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When word got out about the incident, there was grieving everywhere, especially near the crime scene, where thousands gathered for days, and in his hometown of Liverpool as well as the band’s old stomping ground of Hamburg, among other places.
At that time, I was a 15-year-old high school student in Northern Jersey and a huge Beatles fan, collecting every album and piece of memorabilia that my allowance would permit me. I got on the school bus the day after it happened and my friend was sitting in the back, looking gloomier than I’d ever seen him. He broke the news to me but I couldn’t believe it. When I got to school and listened to the radio to confirm it, I started crying as if a family member had just died. I wanted to go to New York to join the crowds outside the Dakota but it was too much for me.
The circumstances of Lennon’s death also had an impact on other musicians and peers. Old drinking buddy Harry Nilsson sobered up and went on a gun control crusade, inspired by his old friend’s murder. David Crosby was busted for gun possession two years after Lennon’s death, only invoking the Beatle’s name as the reason why he was packing heat.
All of the principal players around Lennon also found themselves immediately transformed. For years, Yoko been damned as the one who broke up the Beatles (which conveniently left John and Paul, the real culprits, off the hook). Now, she became a grieving widow and keeper of Lennon’s legacy, gaining sympathy from at least some of her naysayers. In Peter Doggett’s recent book You Never Give Me Your Money, he describes the emotional toll on the other Beatles. Both McCartney and Harrison had plans for recording sessions and worked through their grieving process by getting back to work. Cornered by the press on his way to the studio, Macca’s off-the-cuff reaction (“Drag, isn’t it?”) was seen as coldly insensitive until you consider how much shock he was in about his old friend and partner. Harrison was also said to have made rare public appearances though he was attacked at his home in 1999 by another maniac who stabbed him several times. Ringo flew to New York to comfort Yoko, who was already finding it hard to rest or sleep with hundreds of fans outside singing her late husband’s songs.
Part of what they were mourning wasn’t just the death of one of their heroes but also, no doubt, the end of an possibility of a full Beatles reunion. While the other three did re-convene in 1994 to ‘complete’ Lennon’s demo of “Free As a Bird” and release it as a Beatles single, it just wasn’t the same without Lennon’s full input, though it was nice to see the three of them together in various footage surrounding the Anthology documentary (see this clip of them jamming on “Blue Moon of Kentucky” and an impromptu singalong of “Ain’t She Sweet”).
Ultimately, one of the biggest impacts of Lennon’s death was the usual sales bump, usually seen when a major artist is gone. When Double Fantasy came out in November though, the reviews weren’t always positive (according to Rolling Stone, a number of these thumb’s-down were withdrawn after December) but after Lennon’s death, the record zoomed up the charts along with his back catalog.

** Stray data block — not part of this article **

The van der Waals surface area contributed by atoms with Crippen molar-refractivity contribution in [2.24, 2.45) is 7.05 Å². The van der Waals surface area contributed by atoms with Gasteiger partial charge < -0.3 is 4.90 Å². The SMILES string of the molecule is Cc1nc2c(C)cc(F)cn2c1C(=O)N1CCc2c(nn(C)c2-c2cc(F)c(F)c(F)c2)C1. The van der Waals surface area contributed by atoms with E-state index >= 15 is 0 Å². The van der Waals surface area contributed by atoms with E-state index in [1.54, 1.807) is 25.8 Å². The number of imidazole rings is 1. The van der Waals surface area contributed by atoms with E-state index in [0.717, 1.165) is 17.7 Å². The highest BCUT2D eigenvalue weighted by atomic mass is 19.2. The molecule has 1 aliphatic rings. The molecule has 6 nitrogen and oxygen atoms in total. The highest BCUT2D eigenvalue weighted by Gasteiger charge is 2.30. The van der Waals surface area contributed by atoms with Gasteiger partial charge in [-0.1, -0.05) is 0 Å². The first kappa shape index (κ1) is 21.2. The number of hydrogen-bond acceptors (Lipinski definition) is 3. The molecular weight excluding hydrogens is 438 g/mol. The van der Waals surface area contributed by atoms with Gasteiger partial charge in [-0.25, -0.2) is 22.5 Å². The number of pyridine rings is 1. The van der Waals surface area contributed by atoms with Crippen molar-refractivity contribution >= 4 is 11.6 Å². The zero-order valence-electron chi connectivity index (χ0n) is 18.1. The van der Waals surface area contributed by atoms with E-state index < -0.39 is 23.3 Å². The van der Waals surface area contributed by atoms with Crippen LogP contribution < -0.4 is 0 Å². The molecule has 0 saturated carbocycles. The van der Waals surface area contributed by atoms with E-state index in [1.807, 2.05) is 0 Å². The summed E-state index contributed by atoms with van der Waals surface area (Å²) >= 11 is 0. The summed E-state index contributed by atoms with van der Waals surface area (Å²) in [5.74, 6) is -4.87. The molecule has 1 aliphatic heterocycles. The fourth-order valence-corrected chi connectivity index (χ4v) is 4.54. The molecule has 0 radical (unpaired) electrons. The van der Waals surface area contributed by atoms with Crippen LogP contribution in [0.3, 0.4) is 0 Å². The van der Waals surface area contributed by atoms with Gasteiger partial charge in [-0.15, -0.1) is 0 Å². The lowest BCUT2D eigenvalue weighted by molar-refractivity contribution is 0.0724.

His death also had the ‘halo effect’, immortalizing Lennon and making him out to be something of a saint where his peccadilloes (which weren’t that bad unless you count his mid ‘70s albums) were swept aside to have him remembered as a rock immortal, which he remains today despite Albert Goldman’s slimy smearing 1988 bio.
Much of the credit for holding up his mantle has to go to Ono; she’s has done an admirable job of keeping JL’s memory, including his spirit and his songs, alive through reissues, films and concerts. Both of his sons took up their dad’s vocation, with Sean touring with Ono in a recently reformed Plastic Ono Band. Fans still gather at Strawberry Fields, an area of Central Park near the Dakotas dedicated in honor of Lennon, every December 8th to mourn him too. Bob Gruen’s famous pictures of Lennon with the “New York City” T-shirt and standing in front of the Statue of Liberty flashing a peace sign are still best-selling images in Gotham, firming his ties to his last residence and becoming a touchstone of the city itself.
Recently, Keith Elliot Greenberg weighed in with his book, December 8, 1980: The Day John Lennon Died. It’s an OK tome but doesn’t quite focus on the incident and day itself so much as the rest of Lennon’s history leading up to it, which leaves Ray Coleman’s somewhat fawning Lennon- The Definitive Biography (1992) and Philip Norman’s excellent, exhaustive John Lennon: The Life (2009) as the fullest accounts of the man’s life.
Of course, mulling over the details of Lennon’s death doesn’t really soften the impact of it. The facts are still the same and we still miss him dearly and maybe wonder in all sorts of fancy parlor games what could have been if he had survived. Generation X/Y/Z may have a blunted response since they were born afterwards, though they still hear his songs and influence and know the pain of losing a musical/cultural hero when Kurt Cobain offed himself. Ultimately though, the untimely, senseless, brutal ending of Lennon’s life leaves pop fans with a gapping hole, an open wound, a sad memory. It’s not just that he left too soon but that he was forced out in the worst way. We listen to and internalize his songs, honor his moral crusade (not just the peace stance but also the blunt honesty) and cherish his memory. But we also grieve. Somewhere his spirit is watching us, exasperated now, demanding that we get over it and get on with our lives. But somehow, we still can’t.